SYDNEY (Reuters) - Testing positive for cocaine twice and being banned from rugby for two months had been embarrassing but it also allowed James Slipper to address his mental health issues, the Wallabies prop said on Wednesday as he prepares for a return to the field.
The 29-year-old tested positive for the drug on two separate occasions earlier this year. He was given the minimum mandatory two-month ban in May and fined A$27,500.
“I let a lot of people down and I couldn’t be more sorry for that and more embarrassed for what I’ve done,” a contrite Slipper told reporters ahead of his return to the field on Friday for a Super Rugby selection against the Wallabies.
“I’ve obviously gone through a bit of a rough patch and made some poor decisions and probably wasn’t coping with certain aspects of my life that I was going through at the time.
“At the end of the day it brought it to a head and I’ve addressed quite a few things and it’s probably something that’s going to have to stay with me for a while.”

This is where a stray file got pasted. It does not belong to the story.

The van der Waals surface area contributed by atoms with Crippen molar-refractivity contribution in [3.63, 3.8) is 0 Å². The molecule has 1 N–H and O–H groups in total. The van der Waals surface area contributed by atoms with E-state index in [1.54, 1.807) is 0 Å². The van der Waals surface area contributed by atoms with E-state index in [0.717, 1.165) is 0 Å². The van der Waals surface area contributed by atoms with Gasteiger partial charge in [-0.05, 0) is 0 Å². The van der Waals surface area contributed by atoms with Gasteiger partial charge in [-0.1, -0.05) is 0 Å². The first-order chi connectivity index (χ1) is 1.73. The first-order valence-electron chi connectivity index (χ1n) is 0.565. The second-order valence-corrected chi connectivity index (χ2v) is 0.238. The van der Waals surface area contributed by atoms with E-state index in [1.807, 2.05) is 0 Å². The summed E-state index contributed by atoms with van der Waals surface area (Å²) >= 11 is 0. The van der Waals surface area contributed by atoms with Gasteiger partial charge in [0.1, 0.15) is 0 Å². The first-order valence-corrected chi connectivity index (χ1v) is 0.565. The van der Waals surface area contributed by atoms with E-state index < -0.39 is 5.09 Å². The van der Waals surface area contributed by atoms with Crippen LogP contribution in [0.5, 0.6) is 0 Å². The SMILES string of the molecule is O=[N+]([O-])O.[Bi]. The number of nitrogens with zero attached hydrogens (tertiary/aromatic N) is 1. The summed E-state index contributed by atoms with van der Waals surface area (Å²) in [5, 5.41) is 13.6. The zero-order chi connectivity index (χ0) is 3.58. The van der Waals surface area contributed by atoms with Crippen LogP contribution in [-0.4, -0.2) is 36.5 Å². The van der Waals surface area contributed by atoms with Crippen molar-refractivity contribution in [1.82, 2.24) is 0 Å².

The loosehead prop, who has won 86 caps for Australia, said in May that he had been battling depression, but his enforced break had allowed him to confront his mental health issues.
“It forced me to actually have a real good look at myself and seek professional help,” he added. “I was one of those blokes who didn’t want to talk, simple as that.
“I clearly was struggling a bit there but as soon as I opened up to my mum and my dad and told them I was struggling it kind of lifted a weight off the shoulders and I could really address the issues.”
Slipper’s ban ended on July 15 and he was named in the Queensland Country team for Australia’s third tier National Rugby Championship that starts on Sept. 1.
He was called into John Manenti’s Super Rugby selection on Tuesday for their clash with the Wallabies at Leichhardt Oval in Sydney in a match the national team are using to prepare for the southern hemisphere’s Rugby Championship that starts on Aug. 18 against the All Blacks.
“I’m just so lucky to be back here and given an opportunity to play against the Australian team, whether I play many minutes or not,” Slipper said.
“But it’ll be interesting. I feel like it’s important just having that purpose and having a bit of drive in your life.”
Reporting by Greg Stutchbury; Editing by Amlan Chakraborty